Parshat Nitzavim-Vayelech: What is a Real Tikkun? Rabbi Udi Abramovitz is the Rosh Midrasha of Midreshet Lindenbaum-Lod The Book of Deuteronomy is known for offering us a new way of looking at the events, the commandments and the concepts we encountered in the other four books of the Pentateuch, beginning with its attitude towards the …

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Shabbat Shalom: Nitzavim-Vayelech (Deuteronomy 29:9-31:30) By Rabbi Shlomo Riskin Efrat, Israel – “Behold, I give before you this day the life and the good, the death and the evil… blessing and curse; and you shall choose life, so that you will live, you and your seed…” (Deut. 30:15, 19) What does it mean, to choose …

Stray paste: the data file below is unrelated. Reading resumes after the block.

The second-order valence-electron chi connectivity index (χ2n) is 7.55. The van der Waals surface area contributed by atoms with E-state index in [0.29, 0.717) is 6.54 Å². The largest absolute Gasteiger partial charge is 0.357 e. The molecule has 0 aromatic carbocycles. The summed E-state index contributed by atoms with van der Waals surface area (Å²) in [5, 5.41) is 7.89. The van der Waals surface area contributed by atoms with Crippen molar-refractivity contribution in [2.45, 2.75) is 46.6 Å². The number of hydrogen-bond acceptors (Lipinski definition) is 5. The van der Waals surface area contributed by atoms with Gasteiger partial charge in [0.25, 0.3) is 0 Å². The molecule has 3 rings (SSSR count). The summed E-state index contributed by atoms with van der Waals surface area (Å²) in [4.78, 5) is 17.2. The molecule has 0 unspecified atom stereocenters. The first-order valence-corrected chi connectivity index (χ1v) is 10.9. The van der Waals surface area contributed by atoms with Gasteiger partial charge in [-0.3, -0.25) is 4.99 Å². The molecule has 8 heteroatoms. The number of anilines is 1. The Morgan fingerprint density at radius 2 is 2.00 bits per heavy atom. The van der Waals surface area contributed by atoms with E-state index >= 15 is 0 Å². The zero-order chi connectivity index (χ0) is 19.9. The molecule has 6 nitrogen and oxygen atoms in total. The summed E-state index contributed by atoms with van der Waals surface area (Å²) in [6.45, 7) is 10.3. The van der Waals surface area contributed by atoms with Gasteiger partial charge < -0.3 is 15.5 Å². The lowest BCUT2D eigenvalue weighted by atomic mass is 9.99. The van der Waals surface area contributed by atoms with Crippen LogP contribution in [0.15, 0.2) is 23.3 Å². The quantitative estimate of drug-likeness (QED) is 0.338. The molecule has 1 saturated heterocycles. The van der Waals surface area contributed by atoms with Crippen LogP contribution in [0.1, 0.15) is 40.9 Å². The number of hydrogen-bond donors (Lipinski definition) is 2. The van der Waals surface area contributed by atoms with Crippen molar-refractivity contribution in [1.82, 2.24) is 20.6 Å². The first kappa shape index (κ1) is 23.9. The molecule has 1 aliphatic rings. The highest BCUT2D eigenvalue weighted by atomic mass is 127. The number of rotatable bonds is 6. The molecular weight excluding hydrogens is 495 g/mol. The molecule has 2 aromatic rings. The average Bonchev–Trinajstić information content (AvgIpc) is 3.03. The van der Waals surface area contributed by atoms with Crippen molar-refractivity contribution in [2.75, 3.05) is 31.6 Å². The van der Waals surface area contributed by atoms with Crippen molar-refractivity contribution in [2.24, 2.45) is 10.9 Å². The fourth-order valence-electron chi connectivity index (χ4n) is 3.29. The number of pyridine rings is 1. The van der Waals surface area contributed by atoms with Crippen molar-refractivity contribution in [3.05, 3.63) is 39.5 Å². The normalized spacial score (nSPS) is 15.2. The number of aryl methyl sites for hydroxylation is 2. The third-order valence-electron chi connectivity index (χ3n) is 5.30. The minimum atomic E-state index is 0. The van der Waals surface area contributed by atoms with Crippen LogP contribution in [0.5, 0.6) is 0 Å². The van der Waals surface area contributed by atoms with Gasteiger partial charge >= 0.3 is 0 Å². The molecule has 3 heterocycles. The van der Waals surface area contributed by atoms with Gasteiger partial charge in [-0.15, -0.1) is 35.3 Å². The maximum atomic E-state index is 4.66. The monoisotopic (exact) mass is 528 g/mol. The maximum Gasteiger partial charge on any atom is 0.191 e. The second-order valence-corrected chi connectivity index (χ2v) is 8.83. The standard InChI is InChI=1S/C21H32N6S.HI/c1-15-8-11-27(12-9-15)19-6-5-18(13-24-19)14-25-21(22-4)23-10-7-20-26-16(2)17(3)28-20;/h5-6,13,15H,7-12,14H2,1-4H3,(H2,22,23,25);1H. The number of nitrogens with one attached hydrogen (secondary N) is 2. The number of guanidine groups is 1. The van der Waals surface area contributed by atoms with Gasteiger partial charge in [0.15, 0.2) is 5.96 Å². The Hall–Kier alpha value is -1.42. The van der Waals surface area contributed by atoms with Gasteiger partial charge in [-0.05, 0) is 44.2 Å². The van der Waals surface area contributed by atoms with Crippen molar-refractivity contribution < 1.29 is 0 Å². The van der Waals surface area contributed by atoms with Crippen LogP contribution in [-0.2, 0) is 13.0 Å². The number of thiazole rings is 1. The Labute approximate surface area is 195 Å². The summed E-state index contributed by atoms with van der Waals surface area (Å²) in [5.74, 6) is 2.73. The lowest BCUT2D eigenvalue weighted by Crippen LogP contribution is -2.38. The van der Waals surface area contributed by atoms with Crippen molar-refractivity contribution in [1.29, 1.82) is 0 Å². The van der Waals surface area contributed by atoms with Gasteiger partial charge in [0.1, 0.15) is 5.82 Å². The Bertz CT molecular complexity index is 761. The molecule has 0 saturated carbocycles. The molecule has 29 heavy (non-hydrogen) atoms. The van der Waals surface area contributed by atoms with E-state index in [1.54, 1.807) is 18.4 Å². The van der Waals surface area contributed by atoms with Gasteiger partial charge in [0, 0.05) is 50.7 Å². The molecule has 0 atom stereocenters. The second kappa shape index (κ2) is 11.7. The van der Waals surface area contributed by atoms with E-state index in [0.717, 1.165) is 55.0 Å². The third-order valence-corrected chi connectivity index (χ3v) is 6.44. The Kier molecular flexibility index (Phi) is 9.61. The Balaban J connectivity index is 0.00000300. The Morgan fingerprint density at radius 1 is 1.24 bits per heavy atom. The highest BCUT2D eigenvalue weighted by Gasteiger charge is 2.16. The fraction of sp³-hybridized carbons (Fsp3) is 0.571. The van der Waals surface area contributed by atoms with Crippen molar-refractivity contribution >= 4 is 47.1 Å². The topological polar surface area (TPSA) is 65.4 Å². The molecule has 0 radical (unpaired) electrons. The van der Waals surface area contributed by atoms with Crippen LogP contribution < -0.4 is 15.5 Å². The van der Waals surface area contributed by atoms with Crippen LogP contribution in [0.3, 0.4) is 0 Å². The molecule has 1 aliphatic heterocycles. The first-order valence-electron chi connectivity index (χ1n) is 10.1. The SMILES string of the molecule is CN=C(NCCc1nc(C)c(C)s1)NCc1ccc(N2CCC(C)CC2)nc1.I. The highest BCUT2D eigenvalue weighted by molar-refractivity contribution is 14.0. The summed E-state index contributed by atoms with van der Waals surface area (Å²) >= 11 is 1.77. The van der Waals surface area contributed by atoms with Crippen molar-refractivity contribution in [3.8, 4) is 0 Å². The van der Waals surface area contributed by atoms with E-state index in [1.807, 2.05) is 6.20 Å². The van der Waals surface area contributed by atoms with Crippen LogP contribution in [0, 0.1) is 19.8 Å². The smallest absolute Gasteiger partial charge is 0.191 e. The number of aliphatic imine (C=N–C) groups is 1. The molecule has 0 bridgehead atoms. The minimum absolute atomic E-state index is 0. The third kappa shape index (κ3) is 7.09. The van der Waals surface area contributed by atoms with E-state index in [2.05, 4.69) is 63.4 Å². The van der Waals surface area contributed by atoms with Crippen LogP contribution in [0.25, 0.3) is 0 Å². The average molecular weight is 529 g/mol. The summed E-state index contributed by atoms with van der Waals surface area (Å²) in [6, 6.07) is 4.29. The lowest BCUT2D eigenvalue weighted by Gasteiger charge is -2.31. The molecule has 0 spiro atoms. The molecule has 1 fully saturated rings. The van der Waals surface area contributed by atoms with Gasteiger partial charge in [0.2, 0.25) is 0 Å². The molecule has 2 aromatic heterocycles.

Read more“Shabbat Shalom” – Nitzavim-Vayelech 5780

“Parsha and Purpose” – Ki Tavo 5780
Rabbi Kenneth Brander’s weekly insights into the parsha 

“Recognizing the Righteous and Stopping the Bullies: Shining a Light on Anonymity”

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“Recognizing the Righteous and Stopping the Bullies: Shining a Light on Anonymity”

What does our Torah have to say about the modern scourge of cyberbullying? How could its ancient words possibly be relevant to our digital age of social media?

The words of the Torah are, perhaps, ancient, but they are timely in every generation. We can always find new insights that are relevant to our modern lives. 

In this week’s portion, Ki Tavo, we read 

“ארור מכה רעהו בסתר”

“Cursed is the person who damages his friend in secret”

Commentaries have struggled with this verse. Why is the word ‘בסתר’, ‘in secret’, necessary? Isn’t it just as wrong to hurt someone in public?

Let’s look at this verse through the prism of today’s social media shaming culture, in which any individual can be damaged, defamed, even destroyed by nameless, faceless bullies.